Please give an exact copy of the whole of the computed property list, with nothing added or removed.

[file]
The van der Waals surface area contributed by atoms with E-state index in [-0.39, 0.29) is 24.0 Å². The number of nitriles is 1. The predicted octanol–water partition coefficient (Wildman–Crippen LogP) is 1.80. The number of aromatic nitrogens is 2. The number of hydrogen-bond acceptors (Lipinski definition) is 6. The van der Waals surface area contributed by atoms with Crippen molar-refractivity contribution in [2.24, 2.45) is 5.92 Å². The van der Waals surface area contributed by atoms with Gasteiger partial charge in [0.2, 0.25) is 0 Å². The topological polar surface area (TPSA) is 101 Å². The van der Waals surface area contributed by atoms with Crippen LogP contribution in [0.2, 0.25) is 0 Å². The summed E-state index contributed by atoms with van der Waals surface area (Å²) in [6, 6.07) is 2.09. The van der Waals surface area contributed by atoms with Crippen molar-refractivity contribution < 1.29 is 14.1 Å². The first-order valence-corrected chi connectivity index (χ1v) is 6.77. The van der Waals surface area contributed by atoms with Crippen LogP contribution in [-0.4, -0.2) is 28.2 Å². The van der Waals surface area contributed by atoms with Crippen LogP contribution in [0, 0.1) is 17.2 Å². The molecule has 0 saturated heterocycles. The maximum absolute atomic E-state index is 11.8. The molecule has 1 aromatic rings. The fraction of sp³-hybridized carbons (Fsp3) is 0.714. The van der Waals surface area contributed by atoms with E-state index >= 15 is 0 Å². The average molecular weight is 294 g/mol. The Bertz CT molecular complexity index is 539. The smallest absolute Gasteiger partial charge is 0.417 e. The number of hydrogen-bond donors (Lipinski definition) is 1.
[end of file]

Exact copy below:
The van der Waals surface area contributed by atoms with E-state index in [-0.39, 0.29) is 24.0 Å². The number of nitriles is 1. The predicted octanol–water partition coefficient (Wildman–Crippen LogP) is 1.80. The number of aromatic nitrogens is 2. The number of hydrogen-bond acceptors (Lipinski definition) is 6. The van der Waals surface area contributed by atoms with Crippen molar-refractivity contribution in [2.24, 2.45) is 5.92 Å². The van der Waals surface area contributed by atoms with Gasteiger partial charge in [0.2, 0.25) is 0 Å². The topological polar surface area (TPSA) is 101 Å². The van der Waals surface area contributed by atoms with Crippen LogP contribution in [0.2, 0.25) is 0 Å². The summed E-state index contributed by atoms with van der Waals surface area (Å²) in [6, 6.07) is 2.09. The van der Waals surface area contributed by atoms with Crippen molar-refractivity contribution < 1.29 is 14.1 Å². The first-order valence-corrected chi connectivity index (χ1v) is 6.77. The van der Waals surface area contributed by atoms with Crippen LogP contribution in [-0.4, -0.2) is 28.2 Å². The van der Waals surface area contributed by atoms with Crippen LogP contribution in [0, 0.1) is 17.2 Å². The molecule has 0 saturated heterocycles. The maximum absolute atomic E-state index is 11.8. The molecule has 1 aromatic rings. The fraction of sp³-hybridized carbons (Fsp3) is 0.714. The van der Waals surface area contributed by atoms with E-state index >= 15 is 0 Å². The average molecular weight is 294 g/mol. The Bertz CT molecular complexity index is 539. The smallest absolute Gasteiger partial charge is 0.417 e. The number of hydrogen-bond donors (Lipinski definition) is 1.